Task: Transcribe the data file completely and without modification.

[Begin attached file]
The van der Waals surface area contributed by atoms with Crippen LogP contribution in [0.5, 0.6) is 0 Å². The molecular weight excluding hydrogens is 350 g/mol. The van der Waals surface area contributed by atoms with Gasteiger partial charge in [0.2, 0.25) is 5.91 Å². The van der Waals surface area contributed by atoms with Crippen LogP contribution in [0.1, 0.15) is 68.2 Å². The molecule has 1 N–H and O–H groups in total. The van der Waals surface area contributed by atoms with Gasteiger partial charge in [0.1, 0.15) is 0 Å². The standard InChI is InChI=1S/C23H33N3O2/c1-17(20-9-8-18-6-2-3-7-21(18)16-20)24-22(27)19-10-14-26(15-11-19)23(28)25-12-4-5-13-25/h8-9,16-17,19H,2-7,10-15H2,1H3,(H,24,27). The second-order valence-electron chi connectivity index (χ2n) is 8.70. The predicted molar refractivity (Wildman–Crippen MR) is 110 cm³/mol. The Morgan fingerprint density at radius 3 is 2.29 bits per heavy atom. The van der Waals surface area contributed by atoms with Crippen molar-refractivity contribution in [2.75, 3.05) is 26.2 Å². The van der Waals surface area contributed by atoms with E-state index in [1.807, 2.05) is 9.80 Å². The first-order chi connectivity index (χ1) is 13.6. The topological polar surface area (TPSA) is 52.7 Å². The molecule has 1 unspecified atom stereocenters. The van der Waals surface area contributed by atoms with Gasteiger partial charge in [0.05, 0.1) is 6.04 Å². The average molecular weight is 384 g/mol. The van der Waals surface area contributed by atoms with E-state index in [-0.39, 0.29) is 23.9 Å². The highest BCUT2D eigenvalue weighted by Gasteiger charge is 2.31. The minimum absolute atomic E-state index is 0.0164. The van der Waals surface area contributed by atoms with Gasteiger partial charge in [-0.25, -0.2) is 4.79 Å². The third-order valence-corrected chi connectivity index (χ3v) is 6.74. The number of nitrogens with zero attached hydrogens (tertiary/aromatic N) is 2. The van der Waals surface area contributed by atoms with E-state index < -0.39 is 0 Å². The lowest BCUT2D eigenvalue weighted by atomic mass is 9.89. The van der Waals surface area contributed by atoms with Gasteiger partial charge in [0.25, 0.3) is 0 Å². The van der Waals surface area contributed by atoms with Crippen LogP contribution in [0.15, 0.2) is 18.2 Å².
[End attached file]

The van der Waals surface area contributed by atoms with Crippen LogP contribution in [0.5, 0.6) is 0 Å². The molecular weight excluding hydrogens is 350 g/mol. The van der Waals surface area contributed by atoms with Gasteiger partial charge in [0.2, 0.25) is 5.91 Å². The van der Waals surface area contributed by atoms with Crippen LogP contribution in [0.1, 0.15) is 68.2 Å². The molecule has 1 N–H and O–H groups in total. The van der Waals surface area contributed by atoms with Gasteiger partial charge in [0.1, 0.15) is 0 Å². The standard InChI is InChI=1S/C23H33N3O2/c1-17(20-9-8-18-6-2-3-7-21(18)16-20)24-22(27)19-10-14-26(15-11-19)23(28)25-12-4-5-13-25/h8-9,16-17,19H,2-7,10-15H2,1H3,(H,24,27). The second-order valence-electron chi connectivity index (χ2n) is 8.70. The predicted molar refractivity (Wildman–Crippen MR) is 110 cm³/mol. The Morgan fingerprint density at radius 3 is 2.29 bits per heavy atom. The van der Waals surface area contributed by atoms with Crippen molar-refractivity contribution in [2.75, 3.05) is 26.2 Å². The van der Waals surface area contributed by atoms with E-state index in [1.807, 2.05) is 9.80 Å². The first-order chi connectivity index (χ1) is 13.6. The topological polar surface area (TPSA) is 52.7 Å². The molecule has 1 unspecified atom stereocenters. The van der Waals surface area contributed by atoms with Gasteiger partial charge in [0.05, 0.1) is 6.04 Å². The average molecular weight is 384 g/mol. The van der Waals surface area contributed by atoms with E-state index in [-0.39, 0.29) is 23.9 Å². The highest BCUT2D eigenvalue weighted by Gasteiger charge is 2.31. The minimum absolute atomic E-state index is 0.0164. The van der Waals surface area contributed by atoms with Gasteiger partial charge in [-0.25, -0.2) is 4.79 Å². The third-order valence-corrected chi connectivity index (χ3v) is 6.74. The number of nitrogens with zero attached hydrogens (tertiary/aromatic N) is 2. The van der Waals surface area contributed by atoms with E-state index < -0.39 is 0 Å². The lowest BCUT2D eigenvalue weighted by atomic mass is 9.89. The van der Waals surface area contributed by atoms with Gasteiger partial charge in [0.25, 0.3) is 0 Å². The van der Waals surface area contributed by atoms with Crippen LogP contribution in [0.15, 0.2) is 18.2 Å².